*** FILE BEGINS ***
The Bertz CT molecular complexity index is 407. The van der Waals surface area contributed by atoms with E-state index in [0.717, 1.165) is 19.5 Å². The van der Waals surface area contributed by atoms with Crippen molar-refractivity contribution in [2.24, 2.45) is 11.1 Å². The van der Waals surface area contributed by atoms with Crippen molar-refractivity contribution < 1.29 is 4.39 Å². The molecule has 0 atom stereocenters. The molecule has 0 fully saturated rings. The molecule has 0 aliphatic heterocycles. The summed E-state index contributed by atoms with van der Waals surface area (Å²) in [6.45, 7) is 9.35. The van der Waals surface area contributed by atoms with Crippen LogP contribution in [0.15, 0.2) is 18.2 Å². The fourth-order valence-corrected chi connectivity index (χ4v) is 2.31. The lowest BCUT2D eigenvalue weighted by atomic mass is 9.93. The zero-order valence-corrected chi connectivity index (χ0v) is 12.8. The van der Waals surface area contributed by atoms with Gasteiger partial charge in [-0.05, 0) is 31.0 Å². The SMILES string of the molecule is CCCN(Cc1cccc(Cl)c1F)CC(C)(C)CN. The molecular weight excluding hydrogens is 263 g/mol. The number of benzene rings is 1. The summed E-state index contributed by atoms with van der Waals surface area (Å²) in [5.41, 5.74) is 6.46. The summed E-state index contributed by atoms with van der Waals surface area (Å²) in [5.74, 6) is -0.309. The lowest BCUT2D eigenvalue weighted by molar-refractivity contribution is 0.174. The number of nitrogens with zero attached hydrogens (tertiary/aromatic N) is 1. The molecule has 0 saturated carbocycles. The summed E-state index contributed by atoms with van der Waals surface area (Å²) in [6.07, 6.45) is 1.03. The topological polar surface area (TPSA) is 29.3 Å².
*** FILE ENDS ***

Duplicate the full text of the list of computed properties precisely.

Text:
The Bertz CT molecular complexity index is 407. The van der Waals surface area contributed by atoms with E-state index in [0.717, 1.165) is 19.5 Å². The van der Waals surface area contributed by atoms with Crippen molar-refractivity contribution in [2.24, 2.45) is 11.1 Å². The van der Waals surface area contributed by atoms with Crippen molar-refractivity contribution < 1.29 is 4.39 Å². The molecule has 0 atom stereocenters. The molecule has 0 fully saturated rings. The molecule has 0 aliphatic heterocycles. The summed E-state index contributed by atoms with van der Waals surface area (Å²) in [6.45, 7) is 9.35. The van der Waals surface area contributed by atoms with Crippen LogP contribution in [0.15, 0.2) is 18.2 Å². The fourth-order valence-corrected chi connectivity index (χ4v) is 2.31. The lowest BCUT2D eigenvalue weighted by atomic mass is 9.93. The zero-order valence-corrected chi connectivity index (χ0v) is 12.8. The van der Waals surface area contributed by atoms with Gasteiger partial charge in [-0.05, 0) is 31.0 Å². The SMILES string of the molecule is CCCN(Cc1cccc(Cl)c1F)CC(C)(C)CN. The molecular weight excluding hydrogens is 263 g/mol. The number of benzene rings is 1. The summed E-state index contributed by atoms with van der Waals surface area (Å²) in [5.41, 5.74) is 6.46. The summed E-state index contributed by atoms with van der Waals surface area (Å²) in [5.74, 6) is -0.309. The lowest BCUT2D eigenvalue weighted by molar-refractivity contribution is 0.174. The number of nitrogens with zero attached hydrogens (tertiary/aromatic N) is 1. The molecule has 0 saturated carbocycles. The summed E-state index contributed by atoms with van der Waals surface area (Å²) in [6.07, 6.45) is 1.03. The topological polar surface area (TPSA) is 29.3 Å².